Kerr immediately reported this to Steel's manager who confirmed the personal file was currently open on Steel’s computer.
“Contrary to Steel's evidence, Valdal said that he was not trying to obtain a document from Kerr but rather that Steel had asked him earlier about her eligibility for a parking spot,” reveals Savinov. “He told Steel that he would reach out to Kerr to discuss but for Valdal, the issue was not a priority and he did not ask Steel to obtain any such document.”
As a result of the incident, CCSCU dismissed Steel on a "with cause" basis – insisting the company has lost confidence following the “severe breach of trust.”
“Madam Justice Ross held that Steel occupied a position of great trust in an industry of which trust is paramount,” revealed Savinov. “In her discussion, she found that Steel violated [CCSCU’S] trust in two ways: first by opening a confidential document in another employee's file for her own purpose and second, by violating the employer’s protocols that were to govern situations in which remote access of such documents was undertaken.”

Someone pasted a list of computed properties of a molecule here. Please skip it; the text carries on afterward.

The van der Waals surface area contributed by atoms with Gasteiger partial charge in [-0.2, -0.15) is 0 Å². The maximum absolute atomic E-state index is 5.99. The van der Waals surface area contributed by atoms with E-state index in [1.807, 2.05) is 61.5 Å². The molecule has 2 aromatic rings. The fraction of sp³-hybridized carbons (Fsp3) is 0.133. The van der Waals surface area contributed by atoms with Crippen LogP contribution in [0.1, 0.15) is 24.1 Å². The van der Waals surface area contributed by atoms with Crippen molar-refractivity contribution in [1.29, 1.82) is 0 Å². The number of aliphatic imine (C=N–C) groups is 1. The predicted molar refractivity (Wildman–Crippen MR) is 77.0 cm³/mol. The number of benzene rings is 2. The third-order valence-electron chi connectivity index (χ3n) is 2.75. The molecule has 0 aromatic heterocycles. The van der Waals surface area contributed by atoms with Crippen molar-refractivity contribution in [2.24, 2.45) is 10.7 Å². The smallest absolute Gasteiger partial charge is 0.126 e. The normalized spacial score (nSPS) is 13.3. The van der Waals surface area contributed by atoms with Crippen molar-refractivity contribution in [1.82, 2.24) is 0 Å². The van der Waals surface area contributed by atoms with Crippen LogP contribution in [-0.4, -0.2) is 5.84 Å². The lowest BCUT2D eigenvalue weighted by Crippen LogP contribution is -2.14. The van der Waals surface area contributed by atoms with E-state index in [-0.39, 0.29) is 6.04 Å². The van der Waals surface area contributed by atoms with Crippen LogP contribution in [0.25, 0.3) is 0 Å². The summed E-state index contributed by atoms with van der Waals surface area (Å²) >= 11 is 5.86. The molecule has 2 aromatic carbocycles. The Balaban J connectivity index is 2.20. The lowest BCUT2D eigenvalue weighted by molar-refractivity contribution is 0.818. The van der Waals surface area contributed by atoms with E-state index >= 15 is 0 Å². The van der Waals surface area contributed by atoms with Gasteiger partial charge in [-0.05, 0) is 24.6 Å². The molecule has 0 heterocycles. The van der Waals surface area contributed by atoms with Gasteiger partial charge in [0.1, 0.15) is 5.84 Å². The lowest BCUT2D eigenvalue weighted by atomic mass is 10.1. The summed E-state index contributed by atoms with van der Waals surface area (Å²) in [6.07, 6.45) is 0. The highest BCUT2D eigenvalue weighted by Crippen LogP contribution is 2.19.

Steel's action for wrongful dismissal was dismissed – a majority of the British Columbia Court of Appeal then affirmed the decision.
“While generally, a single act of misconduct by an employee, especially one with an unblemished, lengthy employment history, is not enough to support a just cause dismissal, this case illustrates that an employee's violation of trust on one occasion, depending on the severity and circumstances of the breach, may be sufficient to support a termination with cause,” warns Savinov.
“This case also stresses the value of creating workplace polices and properly disseminating them to employees as this was a key consideration of the Court in this decision,” she adds.
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